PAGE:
Open Bug 1193512 Opened 4 years ago Updated 4 years ago
Factor change detection
from David, > There is something that I'd like your opinion on: > I am working on doing the change detection on the OF data. > Often what happens is there is a significance threshold to set > that controls the various trade-offs in the performance (false > alarm rate, true detection rate, etc.) > My perspective is that you guys are probably okay with a > moderate level of false alarms (1-5%) but want to capture > all the real changes (the false alarms and the true detection > rate have an inverse correlation). > I am also researching a probabilistic model which provides a > level of confidence for the likelihood of a bug undergoing > changes (this has not been done before in the research > community so I'm quite excited with this part). > Any insight based on your experience with them would be great.
Just to clarify the trade-off between false alarm and true detection a little bit: With all change detection, the false alarm rate inevitably is worse (goes up) when a better true detection rate is desired. The idea with the probabilistic model is to give a confidence so that false positives (theoretically more likely to have lower confidence) can be better distinguished from the true detections (more likely to have higher confidence).
I believe test failures come in two recognizable categories: "Real" test failures (regressions) - which indicate code that breaks a test; or "noise" – test failures that can not be attributed to any code change. The answer to your question depends on whether you are focusing on detecting real regressions, or noise. If you are trying to detect the noise then I agree with your assumptions. Detecting real test failures is another matter. I highly suspect the number of real failures an automation can detect will easily overwhelm our limited resources. Missing real changes, especially the "small" ones, is tolerable given we may never be able to act on them. Furthermore, false alarms can also undermine the confidence in the system; although 1% false positive rate may be acceptable, 5% is definitely too large. Given a low tolerance for error, you may lack sufficient data to make a timely determination. This is where I stumbled in the past: Giving a high quality alert in short order does not seem possible. Maybe have a low confidence with quick detection; or maybe have a high confidence with slow detection, or maybe you can adjust the error tolerance based on the age of the regression. The others copied on this bug have a better feel for the features and anomalies of test failures and the OrangeFactor data. Their feedback will be of greater utility than mine.  "small" can mean real-but-rare intermittent failure – detectable, but very difficult to reproduce and fix.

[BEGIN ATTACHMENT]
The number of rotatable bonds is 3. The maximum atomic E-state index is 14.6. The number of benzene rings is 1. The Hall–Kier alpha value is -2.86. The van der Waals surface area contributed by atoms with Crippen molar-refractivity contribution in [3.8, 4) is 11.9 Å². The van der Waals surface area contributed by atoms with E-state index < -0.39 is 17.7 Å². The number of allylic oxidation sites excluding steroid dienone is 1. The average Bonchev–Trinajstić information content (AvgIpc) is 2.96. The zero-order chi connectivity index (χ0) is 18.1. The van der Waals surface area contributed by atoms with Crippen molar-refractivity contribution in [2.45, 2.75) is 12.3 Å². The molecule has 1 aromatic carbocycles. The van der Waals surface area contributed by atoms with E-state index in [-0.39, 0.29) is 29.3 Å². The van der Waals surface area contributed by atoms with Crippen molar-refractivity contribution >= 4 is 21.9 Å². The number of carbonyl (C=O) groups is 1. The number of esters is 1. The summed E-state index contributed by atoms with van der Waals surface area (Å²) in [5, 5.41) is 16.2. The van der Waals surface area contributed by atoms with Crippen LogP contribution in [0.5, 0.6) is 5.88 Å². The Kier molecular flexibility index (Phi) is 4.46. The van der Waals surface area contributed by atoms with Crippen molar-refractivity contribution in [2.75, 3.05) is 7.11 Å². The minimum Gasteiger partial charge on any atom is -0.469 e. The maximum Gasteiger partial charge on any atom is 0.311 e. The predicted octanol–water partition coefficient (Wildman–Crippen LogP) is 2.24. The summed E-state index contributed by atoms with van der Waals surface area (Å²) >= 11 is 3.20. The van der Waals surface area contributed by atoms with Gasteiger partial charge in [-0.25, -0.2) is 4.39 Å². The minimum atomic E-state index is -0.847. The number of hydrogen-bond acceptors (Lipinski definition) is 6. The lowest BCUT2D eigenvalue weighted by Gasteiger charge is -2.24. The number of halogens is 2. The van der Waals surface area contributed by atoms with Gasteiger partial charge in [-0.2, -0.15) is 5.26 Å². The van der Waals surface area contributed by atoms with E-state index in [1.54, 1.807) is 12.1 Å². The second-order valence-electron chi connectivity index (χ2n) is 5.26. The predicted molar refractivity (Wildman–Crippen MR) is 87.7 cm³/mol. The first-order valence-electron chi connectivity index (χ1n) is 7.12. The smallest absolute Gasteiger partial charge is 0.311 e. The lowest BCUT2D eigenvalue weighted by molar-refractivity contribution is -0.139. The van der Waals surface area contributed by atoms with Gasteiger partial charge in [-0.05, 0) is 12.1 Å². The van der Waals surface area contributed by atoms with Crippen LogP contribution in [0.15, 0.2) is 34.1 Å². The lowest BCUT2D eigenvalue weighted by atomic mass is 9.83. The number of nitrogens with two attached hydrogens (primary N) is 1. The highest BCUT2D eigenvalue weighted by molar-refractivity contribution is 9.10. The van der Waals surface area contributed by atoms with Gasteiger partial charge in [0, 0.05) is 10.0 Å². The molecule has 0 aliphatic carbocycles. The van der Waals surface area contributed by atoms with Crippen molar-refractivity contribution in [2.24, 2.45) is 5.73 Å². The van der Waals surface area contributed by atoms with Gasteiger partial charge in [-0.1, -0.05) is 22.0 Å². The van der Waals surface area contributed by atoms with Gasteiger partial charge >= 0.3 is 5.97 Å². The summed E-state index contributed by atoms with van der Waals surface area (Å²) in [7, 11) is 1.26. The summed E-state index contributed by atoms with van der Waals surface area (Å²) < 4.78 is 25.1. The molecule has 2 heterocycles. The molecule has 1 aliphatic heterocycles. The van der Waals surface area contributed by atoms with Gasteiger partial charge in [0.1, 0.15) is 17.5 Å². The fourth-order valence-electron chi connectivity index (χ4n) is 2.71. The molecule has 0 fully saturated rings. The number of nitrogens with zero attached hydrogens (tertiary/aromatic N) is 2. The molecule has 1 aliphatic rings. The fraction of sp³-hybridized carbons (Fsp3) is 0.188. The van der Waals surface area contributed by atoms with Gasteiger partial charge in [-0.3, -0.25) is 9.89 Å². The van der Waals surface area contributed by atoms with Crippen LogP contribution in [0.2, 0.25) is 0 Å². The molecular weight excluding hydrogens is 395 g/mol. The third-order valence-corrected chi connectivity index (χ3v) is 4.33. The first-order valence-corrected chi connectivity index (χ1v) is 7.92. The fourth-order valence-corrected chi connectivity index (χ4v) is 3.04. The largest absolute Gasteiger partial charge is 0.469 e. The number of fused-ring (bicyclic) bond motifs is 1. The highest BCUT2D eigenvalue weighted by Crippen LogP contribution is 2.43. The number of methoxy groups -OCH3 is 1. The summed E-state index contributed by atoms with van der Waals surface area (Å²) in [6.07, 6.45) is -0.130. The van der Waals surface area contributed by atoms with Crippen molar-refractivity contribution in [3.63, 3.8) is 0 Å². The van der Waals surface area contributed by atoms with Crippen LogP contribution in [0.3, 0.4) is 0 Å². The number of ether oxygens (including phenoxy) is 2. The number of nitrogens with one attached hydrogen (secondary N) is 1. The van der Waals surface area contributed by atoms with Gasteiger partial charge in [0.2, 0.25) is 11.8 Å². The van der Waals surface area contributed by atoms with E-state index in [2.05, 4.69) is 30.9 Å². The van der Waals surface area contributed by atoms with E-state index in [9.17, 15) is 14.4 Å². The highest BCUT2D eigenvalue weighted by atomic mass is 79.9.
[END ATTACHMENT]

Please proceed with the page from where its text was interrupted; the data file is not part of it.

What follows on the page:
I agree, if "change" here is taken to mean a real test failure is identified, then keeping the false alarm rate low is more important than identifying every failure, since as Kyle says, there is a long tail of unimportant (but real) failures.
On an call yesterday, David summarized his work on detecting change in the rate of test failures. He has a sample of intermittents which he is using to confirm his algorithm; bugs that show sheriffs found the failure important enough to take action*. He showed a few to me. His algorithm can highlight changes in the failure rate, sometimes days before the sheriffs take action. It is hoped that this change detection can be used to generate a list of top regressions, which could be added to the existing OrangeFactor dashboard. There is plenty more technical details, so please contact David if you have questions. *action in this case is a comment on the bug, asking for further investigation into a serious failure.
That's really cool. This will also (eventually) make it possible for autoland to make better decisions on whether a change should be allowed to land or not. Is there any way we can test it out at home?
The next thing on my list of to-dos is to have a prototype implemented in an offline version of OF. After I've done this it will be easier for you guys to test it and easier for me to get feedback from you guys so I can further fine tune & modify the algorithms. Unfortunately I will be away for about 2 weeks. I am travelling to Europe to present at a machine learning conference so just a heads up that the implementation will come after that. Thanks ;)
I believe the next step is to setup a video meeting with David: He needs input from us, especially the sheriffs, to further refine how the dashboard should prioritize bugs.
Out of interest, is this at a point where you can answer specific questions? For example I think the rate of Wr (Web-Platform-Tests-Reftests) oranges on Linux(64) Debug builds went up at some point in the last few weeks, but I'm not sure when. Are you able to see that change and suggest a revision range to investigate in more detail?
This is a great perspective, thanks. At the moment it can answer when the rate of oranges went up at some points in a given range of dates for a particular bug. I have not thought about monitoring other "groupings" - one of the reasons why I'd like to update & discuss the work to get some more feedback and perspectives that I might have overlooked. Having said that, it can be done to answer that specific question.
This is neat. If you could please upload a screencast with what you have so far (even if it is rough) or code we will be better able to give feedback. I won't be attending the calls. If instead we want to record the call it would be great.
https://www.dropbox.com/s/z869zznwud85r28/web.PNG?dl=0 ↑ This is in relation to James's question (the graph that disappeared during our meeting). Machine picked up a change on Oct-1 06:00 so I went back and looked into the past month. This is the condensed graph showing the frequency & 7 day running average.
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